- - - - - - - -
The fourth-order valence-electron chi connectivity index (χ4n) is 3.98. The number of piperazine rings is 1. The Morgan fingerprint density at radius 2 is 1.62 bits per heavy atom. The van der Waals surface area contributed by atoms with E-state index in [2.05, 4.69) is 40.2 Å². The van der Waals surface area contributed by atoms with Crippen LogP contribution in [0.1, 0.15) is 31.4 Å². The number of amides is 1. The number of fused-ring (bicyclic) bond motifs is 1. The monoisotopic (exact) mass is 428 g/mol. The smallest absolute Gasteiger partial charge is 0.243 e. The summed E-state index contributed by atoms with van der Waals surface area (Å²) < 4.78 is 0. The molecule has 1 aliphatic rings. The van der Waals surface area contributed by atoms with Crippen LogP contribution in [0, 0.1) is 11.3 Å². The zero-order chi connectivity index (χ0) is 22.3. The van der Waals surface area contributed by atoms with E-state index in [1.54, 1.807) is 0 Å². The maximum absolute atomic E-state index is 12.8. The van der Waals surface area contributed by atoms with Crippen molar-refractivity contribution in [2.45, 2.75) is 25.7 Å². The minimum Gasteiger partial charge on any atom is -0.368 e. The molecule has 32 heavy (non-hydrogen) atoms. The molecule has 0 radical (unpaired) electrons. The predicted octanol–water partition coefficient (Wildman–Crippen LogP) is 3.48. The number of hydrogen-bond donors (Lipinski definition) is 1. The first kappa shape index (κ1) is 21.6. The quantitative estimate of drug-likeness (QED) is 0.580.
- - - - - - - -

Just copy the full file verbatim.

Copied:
The fourth-order valence-electron chi connectivity index (χ4n) is 3.98. The number of piperazine rings is 1. The Morgan fingerprint density at radius 2 is 1.62 bits per heavy atom. The van der Waals surface area contributed by atoms with E-state index in [2.05, 4.69) is 40.2 Å². The van der Waals surface area contributed by atoms with Crippen LogP contribution in [0.1, 0.15) is 31.4 Å². The number of amides is 1. The number of fused-ring (bicyclic) bond motifs is 1. The monoisotopic (exact) mass is 428 g/mol. The smallest absolute Gasteiger partial charge is 0.243 e. The summed E-state index contributed by atoms with van der Waals surface area (Å²) < 4.78 is 0. The molecule has 1 aliphatic rings. The van der Waals surface area contributed by atoms with Crippen LogP contribution in [0, 0.1) is 11.3 Å². The zero-order chi connectivity index (χ0) is 22.3. The van der Waals surface area contributed by atoms with E-state index in [1.54, 1.807) is 0 Å². The maximum absolute atomic E-state index is 12.8. The van der Waals surface area contributed by atoms with Crippen molar-refractivity contribution in [2.45, 2.75) is 25.7 Å². The minimum Gasteiger partial charge on any atom is -0.368 e. The molecule has 32 heavy (non-hydrogen) atoms. The molecule has 0 radical (unpaired) electrons. The predicted octanol–water partition coefficient (Wildman–Crippen LogP) is 3.48. The number of hydrogen-bond donors (Lipinski definition) is 1. The first kappa shape index (κ1) is 21.6. The quantitative estimate of drug-likeness (QED) is 0.580.